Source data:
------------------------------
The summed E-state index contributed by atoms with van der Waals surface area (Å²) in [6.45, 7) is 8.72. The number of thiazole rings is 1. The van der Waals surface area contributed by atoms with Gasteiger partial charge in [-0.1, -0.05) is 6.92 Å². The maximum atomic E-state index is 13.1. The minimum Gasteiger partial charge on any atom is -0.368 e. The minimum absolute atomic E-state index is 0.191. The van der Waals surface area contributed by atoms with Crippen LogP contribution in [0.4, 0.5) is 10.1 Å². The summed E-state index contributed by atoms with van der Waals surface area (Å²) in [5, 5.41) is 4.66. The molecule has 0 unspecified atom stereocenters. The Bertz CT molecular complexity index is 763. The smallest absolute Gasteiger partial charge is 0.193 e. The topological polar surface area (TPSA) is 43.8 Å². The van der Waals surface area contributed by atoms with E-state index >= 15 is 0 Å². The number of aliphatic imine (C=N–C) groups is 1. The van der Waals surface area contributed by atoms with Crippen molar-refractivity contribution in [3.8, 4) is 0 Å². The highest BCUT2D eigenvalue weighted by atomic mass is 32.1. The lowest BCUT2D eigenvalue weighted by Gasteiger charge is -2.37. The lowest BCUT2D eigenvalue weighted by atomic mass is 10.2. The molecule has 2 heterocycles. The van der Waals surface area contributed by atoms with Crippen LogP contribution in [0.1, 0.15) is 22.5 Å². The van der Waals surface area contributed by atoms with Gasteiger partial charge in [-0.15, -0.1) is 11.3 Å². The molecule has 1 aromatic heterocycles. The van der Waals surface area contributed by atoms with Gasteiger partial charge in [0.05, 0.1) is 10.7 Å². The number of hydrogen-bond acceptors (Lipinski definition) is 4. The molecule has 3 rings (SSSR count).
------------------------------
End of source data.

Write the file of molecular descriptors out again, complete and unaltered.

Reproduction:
The summed E-state index contributed by atoms with van der Waals surface area (Å²) in [6.45, 7) is 8.72. The number of thiazole rings is 1. The van der Waals surface area contributed by atoms with Gasteiger partial charge in [-0.1, -0.05) is 6.92 Å². The maximum atomic E-state index is 13.1. The minimum Gasteiger partial charge on any atom is -0.368 e. The minimum absolute atomic E-state index is 0.191. The van der Waals surface area contributed by atoms with Crippen LogP contribution in [0.4, 0.5) is 10.1 Å². The summed E-state index contributed by atoms with van der Waals surface area (Å²) in [5, 5.41) is 4.66. The molecule has 0 unspecified atom stereocenters. The Bertz CT molecular complexity index is 763. The smallest absolute Gasteiger partial charge is 0.193 e. The topological polar surface area (TPSA) is 43.8 Å². The van der Waals surface area contributed by atoms with E-state index >= 15 is 0 Å². The number of aliphatic imine (C=N–C) groups is 1. The van der Waals surface area contributed by atoms with Crippen molar-refractivity contribution in [3.8, 4) is 0 Å². The highest BCUT2D eigenvalue weighted by atomic mass is 32.1. The lowest BCUT2D eigenvalue weighted by Gasteiger charge is -2.37. The lowest BCUT2D eigenvalue weighted by atomic mass is 10.2. The molecule has 2 heterocycles. The van der Waals surface area contributed by atoms with Crippen LogP contribution in [0.1, 0.15) is 22.5 Å². The van der Waals surface area contributed by atoms with Gasteiger partial charge in [-0.15, -0.1) is 11.3 Å². The molecule has 1 aromatic heterocycles. The van der Waals surface area contributed by atoms with Gasteiger partial charge in [0.05, 0.1) is 10.7 Å². The number of hydrogen-bond acceptors (Lipinski definition) is 4. The molecule has 3 rings (SSSR count).